Ramblings on the media, politics and everything else that matters.
Sunday, November 13, 2016
Laman sosial beri penerangan GST tidak menyerlah - Utusan Malaysia
I had the opportunity to present my research paper on GST which was based on a social media research that we produced last year. A reporter from Utusan approached me later for an interview after listening to my presentation, so here's the story by Safina Ramli.
KUALA LUMPUR 8 Nov. - Laman-laman sosial yang memberi penerangan kepada rakyat mengenai pelaksanaan cukai barang dan perkhidmatan (GST) didapati tidak begitu menyerlah, malah mesej yang disampaikan juga tidak meyakinkan.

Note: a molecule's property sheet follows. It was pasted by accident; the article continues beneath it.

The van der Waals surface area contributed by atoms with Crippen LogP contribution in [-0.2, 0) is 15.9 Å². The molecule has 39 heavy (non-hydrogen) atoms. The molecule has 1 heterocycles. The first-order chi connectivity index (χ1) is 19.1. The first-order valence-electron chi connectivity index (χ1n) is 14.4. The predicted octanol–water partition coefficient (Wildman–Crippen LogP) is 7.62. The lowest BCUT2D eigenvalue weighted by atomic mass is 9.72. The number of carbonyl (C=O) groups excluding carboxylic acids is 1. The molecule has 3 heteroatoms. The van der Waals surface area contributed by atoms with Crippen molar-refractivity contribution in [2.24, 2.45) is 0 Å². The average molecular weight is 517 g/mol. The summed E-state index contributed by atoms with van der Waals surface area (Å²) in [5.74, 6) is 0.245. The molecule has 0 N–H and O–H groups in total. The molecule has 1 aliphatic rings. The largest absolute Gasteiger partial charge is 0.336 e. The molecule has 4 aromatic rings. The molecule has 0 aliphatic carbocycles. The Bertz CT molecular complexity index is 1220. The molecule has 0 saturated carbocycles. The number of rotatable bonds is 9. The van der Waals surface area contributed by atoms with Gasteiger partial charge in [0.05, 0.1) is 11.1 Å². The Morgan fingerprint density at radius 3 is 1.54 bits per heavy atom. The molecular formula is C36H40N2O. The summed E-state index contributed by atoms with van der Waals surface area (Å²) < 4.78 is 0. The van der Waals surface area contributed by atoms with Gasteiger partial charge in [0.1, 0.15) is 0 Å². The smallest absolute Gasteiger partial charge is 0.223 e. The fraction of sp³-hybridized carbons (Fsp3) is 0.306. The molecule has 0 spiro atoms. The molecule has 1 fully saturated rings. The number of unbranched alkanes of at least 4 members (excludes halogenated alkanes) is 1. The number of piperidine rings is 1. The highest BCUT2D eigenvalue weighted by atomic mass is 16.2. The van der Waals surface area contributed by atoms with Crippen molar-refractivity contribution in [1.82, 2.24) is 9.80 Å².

Selain itu, mesej-mesej yang disampaikan kepada rakyat gagal menonjol dan tidak bersepadu sehingga menyebabkan persepsi negatif rakyat terhadap kerajaan semakin meningkat selepas GST dilaksanakan.
Koordinator Pasca Siswazah Pusat Pengajian Perangsaraf Media dan Informasi, Fakulti Komunikasi Universiti Teknologi Mara (UiTM), Shahnon Mohamed Salleh berkata, perkembangan media sosial juga menjadi penyumbang kepada peningkatan persepsi negatif terhadap kerajaan di mana media sosial kini telah menjadi platform arus perdana berbanding sekadar media alternatif kepada rakyat.
"Secara keseluruhan, kajian memperlihatkan trend persepsi masyarakat sudah pun negatif sejak awal (62 peratus tidak setuju dengan GST) dan meningkat kepada 66 peratus selepas GST dilaksanakan.